I wonder if Matthew Leutwyler is bitter about Garden State‘s commercial success. Garden State and This Space Between Us, (released five years earlier) both concern a 29-year-old who almost broke out in Hollywood but was undermined by a past trauma, and must now experience a breakthrough before he can move forward in life. And like Garden State, This Space Between Us relies on whether you care about an average guy’s personal problems.
Both have a remarkably uneven approach to humor, with awkward attempts at sight gags and coarse dialogue, both have a supporting cast of quirky, cutesy characters, and both pivot on the “big moment” when the emotionally frozen guy finally allows the girl of his dreams (though, in this case, she’s dead) to thaw him out. This Space Between Us is more generic and tedious than Garden State. Jeremy Sisto (from HBO’s Six Feet Under) is really the only reason This Space Between Us is bearable. He’s not as annoying as Zach Braff; in fact he’s cute, low-key, and likeable.
Sisto plays small-time director Alex, whose perfect wife suddenly dies right on the cusp of his success. Since then he’s done nothing, and when he finally decides to pitch his new screenplay, he ends up plunging a Mont Blanc pen through a cranky producer’s hand. It’s a violent moment that doesn’t fit in with the rest of the film, and it’s not funny. He’s justly demoted in the Hollywood chain, given access only to projects like directing a Punky Brewster reunion. He’s insulted at the suggestion and so disillusioned with his agent that he hits the road for some talky soul-searching that takes up the rest of the film.
For someone still in his 20s with a questionable work ethic, doesn’t having a gig at directing TV sound pretty good? Doesn’t everyone have to start somewhere? Doesn’t building a career take discipline? It’s hard to sympathize with all his pouting, and it hardly seems like a crisis worth making a whole film about. It’s this kind of emotional indulgence that dampened my interest in the independent film boom of the ‘90s. This Space Between Us is one of those well-intended but unsubstantial films born of the good idea that a lower-budget film could give directors a chance to focus on stories with fully formed characters and intelligent dialogue. Its representation of young middle class people and the way that they speak is boring and familiar, and its emotional themes are trite.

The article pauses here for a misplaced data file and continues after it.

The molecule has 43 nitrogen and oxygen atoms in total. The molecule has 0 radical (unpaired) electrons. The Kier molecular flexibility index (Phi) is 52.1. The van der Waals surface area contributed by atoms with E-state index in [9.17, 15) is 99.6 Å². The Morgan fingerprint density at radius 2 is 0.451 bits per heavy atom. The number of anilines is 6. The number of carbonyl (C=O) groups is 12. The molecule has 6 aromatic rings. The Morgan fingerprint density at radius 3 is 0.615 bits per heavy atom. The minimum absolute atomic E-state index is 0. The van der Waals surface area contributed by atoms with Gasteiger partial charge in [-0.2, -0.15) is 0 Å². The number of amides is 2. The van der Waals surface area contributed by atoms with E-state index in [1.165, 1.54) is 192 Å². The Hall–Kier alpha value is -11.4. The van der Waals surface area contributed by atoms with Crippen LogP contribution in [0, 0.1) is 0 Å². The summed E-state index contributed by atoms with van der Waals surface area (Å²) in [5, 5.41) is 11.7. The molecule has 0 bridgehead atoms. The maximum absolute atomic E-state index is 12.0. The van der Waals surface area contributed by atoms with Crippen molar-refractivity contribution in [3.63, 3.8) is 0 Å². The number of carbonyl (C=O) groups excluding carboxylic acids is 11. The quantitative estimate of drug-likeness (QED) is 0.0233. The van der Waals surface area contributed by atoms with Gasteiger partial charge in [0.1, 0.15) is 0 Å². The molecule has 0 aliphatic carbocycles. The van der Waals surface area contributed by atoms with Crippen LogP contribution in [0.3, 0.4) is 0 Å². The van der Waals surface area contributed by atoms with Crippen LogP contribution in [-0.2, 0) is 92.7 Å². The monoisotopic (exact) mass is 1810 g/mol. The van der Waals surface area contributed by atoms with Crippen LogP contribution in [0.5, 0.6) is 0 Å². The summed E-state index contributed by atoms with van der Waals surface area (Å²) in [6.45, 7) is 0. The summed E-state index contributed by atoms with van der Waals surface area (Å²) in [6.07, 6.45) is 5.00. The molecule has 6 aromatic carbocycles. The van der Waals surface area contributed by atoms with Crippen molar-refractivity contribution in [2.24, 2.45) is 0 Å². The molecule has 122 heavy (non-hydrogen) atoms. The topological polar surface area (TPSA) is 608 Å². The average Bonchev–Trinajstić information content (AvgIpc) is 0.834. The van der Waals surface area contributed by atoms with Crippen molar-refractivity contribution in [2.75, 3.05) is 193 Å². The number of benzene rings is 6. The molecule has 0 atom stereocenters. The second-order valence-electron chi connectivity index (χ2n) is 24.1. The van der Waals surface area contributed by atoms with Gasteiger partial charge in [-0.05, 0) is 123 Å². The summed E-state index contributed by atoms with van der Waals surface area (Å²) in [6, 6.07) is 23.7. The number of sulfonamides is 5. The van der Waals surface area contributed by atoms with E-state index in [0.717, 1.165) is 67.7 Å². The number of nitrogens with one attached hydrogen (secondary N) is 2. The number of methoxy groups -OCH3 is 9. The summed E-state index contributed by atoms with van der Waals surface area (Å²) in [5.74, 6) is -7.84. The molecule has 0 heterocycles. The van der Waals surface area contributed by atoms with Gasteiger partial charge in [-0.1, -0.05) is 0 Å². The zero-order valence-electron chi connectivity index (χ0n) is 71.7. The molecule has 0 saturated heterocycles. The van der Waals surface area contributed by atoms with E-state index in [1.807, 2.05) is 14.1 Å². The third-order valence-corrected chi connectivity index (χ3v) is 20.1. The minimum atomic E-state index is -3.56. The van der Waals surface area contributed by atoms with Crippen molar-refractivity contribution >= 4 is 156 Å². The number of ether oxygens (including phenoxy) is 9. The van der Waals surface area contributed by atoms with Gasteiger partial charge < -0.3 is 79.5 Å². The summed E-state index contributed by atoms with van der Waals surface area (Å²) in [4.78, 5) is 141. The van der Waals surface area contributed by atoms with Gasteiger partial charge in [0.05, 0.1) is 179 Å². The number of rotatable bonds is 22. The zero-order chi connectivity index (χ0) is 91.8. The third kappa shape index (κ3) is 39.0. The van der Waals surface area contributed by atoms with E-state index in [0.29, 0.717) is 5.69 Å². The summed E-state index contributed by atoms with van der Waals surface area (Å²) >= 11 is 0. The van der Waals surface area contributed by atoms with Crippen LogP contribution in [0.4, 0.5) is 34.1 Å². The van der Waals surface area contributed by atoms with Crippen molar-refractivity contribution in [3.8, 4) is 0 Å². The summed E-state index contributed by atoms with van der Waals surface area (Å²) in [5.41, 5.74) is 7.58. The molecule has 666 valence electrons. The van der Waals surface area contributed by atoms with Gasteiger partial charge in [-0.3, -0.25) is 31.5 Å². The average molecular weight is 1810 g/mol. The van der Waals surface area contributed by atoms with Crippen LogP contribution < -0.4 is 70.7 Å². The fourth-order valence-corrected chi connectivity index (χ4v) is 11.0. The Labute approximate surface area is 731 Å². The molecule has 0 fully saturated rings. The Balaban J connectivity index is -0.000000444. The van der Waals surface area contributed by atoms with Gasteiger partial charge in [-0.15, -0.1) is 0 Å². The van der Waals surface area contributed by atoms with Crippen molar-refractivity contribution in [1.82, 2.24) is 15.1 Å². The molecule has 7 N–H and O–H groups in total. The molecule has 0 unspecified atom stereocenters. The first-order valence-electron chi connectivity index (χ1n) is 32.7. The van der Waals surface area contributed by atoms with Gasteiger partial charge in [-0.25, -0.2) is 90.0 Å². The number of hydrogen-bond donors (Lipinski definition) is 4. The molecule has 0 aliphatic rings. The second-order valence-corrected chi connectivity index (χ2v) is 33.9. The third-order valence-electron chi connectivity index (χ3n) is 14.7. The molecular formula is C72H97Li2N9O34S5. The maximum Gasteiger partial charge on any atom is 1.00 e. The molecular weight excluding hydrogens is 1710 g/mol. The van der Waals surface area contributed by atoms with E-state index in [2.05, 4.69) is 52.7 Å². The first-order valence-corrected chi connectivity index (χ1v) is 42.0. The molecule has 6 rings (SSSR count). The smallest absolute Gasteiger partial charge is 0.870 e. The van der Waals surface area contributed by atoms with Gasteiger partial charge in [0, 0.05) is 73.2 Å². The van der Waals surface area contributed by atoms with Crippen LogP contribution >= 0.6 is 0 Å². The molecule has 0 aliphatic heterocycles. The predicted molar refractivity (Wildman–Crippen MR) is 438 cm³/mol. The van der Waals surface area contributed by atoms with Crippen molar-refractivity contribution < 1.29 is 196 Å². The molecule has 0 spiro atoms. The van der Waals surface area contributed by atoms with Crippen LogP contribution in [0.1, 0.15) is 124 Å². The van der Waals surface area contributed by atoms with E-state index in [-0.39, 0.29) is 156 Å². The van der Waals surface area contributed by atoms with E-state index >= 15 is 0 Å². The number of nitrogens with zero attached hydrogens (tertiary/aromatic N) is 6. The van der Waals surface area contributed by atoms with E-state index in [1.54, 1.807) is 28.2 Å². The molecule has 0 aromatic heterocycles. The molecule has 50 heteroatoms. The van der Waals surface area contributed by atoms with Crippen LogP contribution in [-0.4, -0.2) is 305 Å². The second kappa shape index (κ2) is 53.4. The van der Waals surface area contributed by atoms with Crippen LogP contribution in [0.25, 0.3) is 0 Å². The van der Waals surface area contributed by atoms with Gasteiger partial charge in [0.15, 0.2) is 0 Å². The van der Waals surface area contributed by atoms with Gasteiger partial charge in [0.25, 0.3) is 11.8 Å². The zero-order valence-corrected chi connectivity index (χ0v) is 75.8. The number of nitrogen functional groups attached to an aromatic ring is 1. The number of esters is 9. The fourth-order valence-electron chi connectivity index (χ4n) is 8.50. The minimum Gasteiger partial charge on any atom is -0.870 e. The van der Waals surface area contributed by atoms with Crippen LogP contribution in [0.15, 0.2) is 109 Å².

The film also has some muddy ideas about artists; specifically, the necessity for artists to face themselves honestly before they can make good work. A conversation with his friend at the Museum of Modern Art, in which she tries to get him to appreciate contemporary installation art (giving a bad misreading of a Felix-Gonzalez Torres piece, by the way), seems to implicate his unresolved grief in his inability to make good films, though I’m not sure how. There are a lot of conversations like this one—broad strokes of philosophy that are there to create atmosphere more than to leave us with anything specific to think about. The characters he meets are also general sketches: soulful French artist Zoe, bitter and marriage-desparate Arden, flaky socialite Paternelle, and pothead high school buddy Jesse (we need a moratorium on pot-head sidekicks). I get who they are supposed to be, just not why I’m supposed to care.
This Space Between Us aims pretty low, and still misses the mark. We’ve seen the road trip through one’s past to find out what it all means much more successfully in movies like Broken Flowers. If you like Jeremy Sisto, it could be mildly entertaining, otherwise it’s not really worth the time.
This Space Between Us
Jeremy Sisto, Poppy Montgomery, Clara Bellar, Alex Kingston, Vincent Ventresca
(Fault Line Pictures)
US DVD: 7 Nov 2006
DVD features include Commentary by writer / director Matthew Leutwyler and actor Erik Palladino, Outtakes.